The History of Covered Bridges

watch_later Friday, May 18, 2018


Covered bridges are great historical pieces that are
Protected by law these days. In the United States,
there are at least 200 covered bridges registered
under the National Registry of Historic Places because
of their important role in a town’s or county’s
history.

Most of the covered bridges still being used today are
under the protection of the government and cannot be
easily demolished or reconstructed without the prior
permission of a local board set up to oversee the
maintenance and preservation of these historic land
Marks. Most of them were built in the early nineteenth
century when there was a huge movement of people from
coastal cities toward the interior of the country
where there are a lot of creeks, streams, and raging
Rivers. As towns developed, there was an apparent need
for people to be connected and thus covered bridges
were constructed.

But did you know that covered bridges’ history dates
Back at least two thousand years? There were ancient
covered bridges in China and even in Babylon 780 years
Before the birth of Christ. These ancient covered
bridges, according to written history, were more like
architectural masterpieces used to accentuate the
The landscape of imperial palaces and gardens. But they
also served a more practical purpose: covered bridges
were perfect for protecting palaces and important
places from being stormed by rebels or invading
Armies. Some ancient covered bridges were made of
stone and because of its walls and ceilings, were
perfect spots to hide from arrows and spears while
fighting.

In America, covered bridges first appeared in the
early part of the 1800’s. The first was built by
Theodore Burr in New York. His name is also being used
these days as a name of a truss usually used in
building covered bridges: the Burr truss. The bridge
spanned the Hudson River and was named the Waterford
Bridge.

Waterford lasted for over a hundred years but since
then the idea of covered bridges became more popular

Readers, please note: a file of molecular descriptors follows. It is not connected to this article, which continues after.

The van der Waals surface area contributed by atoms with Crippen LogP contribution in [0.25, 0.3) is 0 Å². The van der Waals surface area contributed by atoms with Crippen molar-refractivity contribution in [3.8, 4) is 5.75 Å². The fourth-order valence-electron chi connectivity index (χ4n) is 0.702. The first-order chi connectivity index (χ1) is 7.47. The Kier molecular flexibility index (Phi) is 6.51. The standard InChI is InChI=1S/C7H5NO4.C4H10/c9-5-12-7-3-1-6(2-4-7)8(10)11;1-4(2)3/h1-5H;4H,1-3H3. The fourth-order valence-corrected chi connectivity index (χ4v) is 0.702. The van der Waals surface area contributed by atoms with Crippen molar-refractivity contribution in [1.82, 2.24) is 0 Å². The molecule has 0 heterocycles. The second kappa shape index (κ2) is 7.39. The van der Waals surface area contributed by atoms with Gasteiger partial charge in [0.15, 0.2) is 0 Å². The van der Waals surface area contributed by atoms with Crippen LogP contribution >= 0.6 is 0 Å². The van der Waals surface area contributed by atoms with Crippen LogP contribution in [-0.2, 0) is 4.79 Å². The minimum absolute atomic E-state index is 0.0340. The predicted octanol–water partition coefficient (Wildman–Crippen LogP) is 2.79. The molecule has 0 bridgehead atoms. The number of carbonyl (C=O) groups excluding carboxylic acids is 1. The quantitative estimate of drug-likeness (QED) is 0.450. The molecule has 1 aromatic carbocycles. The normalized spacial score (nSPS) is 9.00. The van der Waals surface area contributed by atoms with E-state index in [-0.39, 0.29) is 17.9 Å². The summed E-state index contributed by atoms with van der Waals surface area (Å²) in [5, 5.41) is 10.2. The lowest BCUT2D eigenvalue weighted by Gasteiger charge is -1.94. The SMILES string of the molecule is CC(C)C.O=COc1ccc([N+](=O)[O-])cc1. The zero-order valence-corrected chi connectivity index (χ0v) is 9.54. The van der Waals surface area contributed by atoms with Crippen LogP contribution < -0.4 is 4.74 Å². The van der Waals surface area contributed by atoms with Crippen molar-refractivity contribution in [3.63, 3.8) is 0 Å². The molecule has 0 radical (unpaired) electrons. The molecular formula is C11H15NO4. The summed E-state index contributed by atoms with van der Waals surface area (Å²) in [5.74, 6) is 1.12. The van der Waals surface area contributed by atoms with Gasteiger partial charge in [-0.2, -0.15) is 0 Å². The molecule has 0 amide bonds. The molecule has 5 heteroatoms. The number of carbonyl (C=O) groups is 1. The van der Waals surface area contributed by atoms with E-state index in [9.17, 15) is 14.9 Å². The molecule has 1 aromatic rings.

and started to gain popularity in the western part of
The country. The first and second covered bridges in
recorded American history can be found in Oregon City
where they have become important infrastructures in
joining communities developing on both sides of the
River. They were eventually destroyed by heavy
flooding in 1853.

Aside from the beauty and practicality of covered
bridges, they were also a necessary move in ensuring
the economic development of towns and villages in
Early America. In the days before their
construction, ferries were the only ways to go around
Towns are developing on opposite sides of a river. Because
of the importance of connecting townspeople to
important places like schools, government offices, and
churches, ferries had the monopoly in transportation
and could charge people, especially people in business who
needed to move heavy loads of merchandise, absurd
amounts as they wanted.

That in turn created a demand from townspeople to the
local government asking them to build bridges. Since
financing the construction cost a lot, people
entertained the idea of protecting these bridges with
roofs and walls. Exposed wood can deteriorate quickly
when exposed to harsh weather conditions, and since it
was expensive to build bridges, taxpayers wanted them
to be protected. And that ushered in the era of
covered bridges in America.

Covered bridges also provided jobs for people in towns
Where they were built. And soon architects and
Carpenters were competing on innovative ideas. One
the idea was to make covered bridges look like barns as to
make livestock crossing it more comfortable, avoiding
dangerous stampedes common when forcing animals to
Cross rivers. Since the early 19th century, covered
bridges have slowly made its mark in towns’ history
and though it experienced a slow decline due to rapid
commercialization and the introduction of cement and
other modern building materials, covered bridges are
now considered to be historic pieces worth preserving.



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